If you play these notes in order, that’s called a scale. Playing the notes from the bottom up is an ascending scale, from the bottom down is a descending scale.

How Do You Know How Long to Hold a Violin String Note?

Notes are also coded by how long they are played. It doesn’t matter if you’re playing with the best electric violin or bow, these symbols apply.

  • Whole note: This looks like the letter o. It’s held for four beats.
  • Half note: This is a whole note with a line sticking up and held for two beats.
  • Quarter note: Looks similar to a half note, but it’s filled in. It’s held for one beat.
  • Eighth Note: Looks similar to a quarter note, but with a tail. It’s held for half a beat or one-eighth of a whole note.

At some point, you’ll see a string of eighth notes held together by a bar. These are to be played in quick succession together. You’ll see eighth notes with the top facing up or down.

  • Sixteenth Note: Has two tails instead of the single tail of the eighth note. This is held for a quarter of a beat.

In music, not only are you told when you play, but when you pause or rest. Rest periods have their own symbols, too.

  • Whole rest: A small bar facing up and held for four beats.
  • Half rest: A small bar facing down and held for two beats.
  • Quarter rest: This symbol may remind you of the zig zag on Charlie Brown’s shirt. It’s held for one beat.
  • Eighth rest: This symbol looks like a number seven. It’s held for a half beat.
  • Sixteenth rest: Similar to the eighth rest, this symbol looks like two sevens and held for a quarter of a beat.

In reading the notes and rests, you may have noticed a pattern. As you move from whole notes and rests to sixteenth notes and rests, the symbol looks similar to the one before it, with one minor change.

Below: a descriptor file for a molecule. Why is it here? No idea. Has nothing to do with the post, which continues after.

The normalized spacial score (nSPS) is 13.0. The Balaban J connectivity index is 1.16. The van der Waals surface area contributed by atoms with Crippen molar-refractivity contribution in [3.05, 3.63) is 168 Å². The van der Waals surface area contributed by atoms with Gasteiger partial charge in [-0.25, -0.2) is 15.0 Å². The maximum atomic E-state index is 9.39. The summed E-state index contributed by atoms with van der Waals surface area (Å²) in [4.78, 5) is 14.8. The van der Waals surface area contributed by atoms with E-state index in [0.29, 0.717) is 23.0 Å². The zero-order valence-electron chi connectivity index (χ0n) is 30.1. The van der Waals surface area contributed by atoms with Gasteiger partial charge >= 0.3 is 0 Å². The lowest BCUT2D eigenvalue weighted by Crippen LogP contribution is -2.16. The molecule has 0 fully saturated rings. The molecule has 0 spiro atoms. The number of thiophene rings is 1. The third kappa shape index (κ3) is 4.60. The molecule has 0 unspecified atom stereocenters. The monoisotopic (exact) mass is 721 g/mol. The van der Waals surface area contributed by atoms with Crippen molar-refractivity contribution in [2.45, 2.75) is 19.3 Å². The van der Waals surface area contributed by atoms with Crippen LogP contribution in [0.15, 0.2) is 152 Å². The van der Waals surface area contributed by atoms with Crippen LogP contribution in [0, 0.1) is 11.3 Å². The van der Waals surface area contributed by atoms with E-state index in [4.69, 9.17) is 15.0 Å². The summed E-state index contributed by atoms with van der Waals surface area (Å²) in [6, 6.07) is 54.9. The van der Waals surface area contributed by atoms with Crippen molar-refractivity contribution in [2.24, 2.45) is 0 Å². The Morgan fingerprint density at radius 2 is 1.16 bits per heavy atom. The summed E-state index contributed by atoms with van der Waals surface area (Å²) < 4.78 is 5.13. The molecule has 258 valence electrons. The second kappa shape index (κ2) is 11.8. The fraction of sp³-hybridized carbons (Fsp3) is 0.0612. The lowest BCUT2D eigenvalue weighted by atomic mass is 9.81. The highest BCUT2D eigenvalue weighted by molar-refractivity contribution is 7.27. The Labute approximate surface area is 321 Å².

What’s Special About Violin String Notes

Now that you’re familiar with the basics of reading notes and tablature, there are a few things to learn about violin string notes.

Violin tablature has symbols that tell you where to move your hands up and down along the neck and if your bow is moving up or down.

The up bow motion is shown as a symbol like the letter V, while a down bow motion is like a flat table.

Violin strings are denoted by Roman numerals, starting from the highest pitch string to the lowest.

  • I – E
  • II – A
  • III – D
  • IV – G

There’s also the vibrato symbol, which tells you to hold a note and move your hand, creating a vibration effect.

Before You Start Playing…

Now that you know how to read violin string notes, you’re going to want to be sure that your violin is properly tuned.

Before you pick up the violin and start to play, Make sure you’re playing an instrument that sounds great but also fits your style and needs.

Read our in-depth reviews of violins, cases, and bows today.

Stephanie Su

Started learning music when she was four years old, Stephanie is a music teacher and a music therapist who is highly proficient in Piano, Violin, Guitar, and Ukulele. She likes to learn, teach, and share her music playing experiences.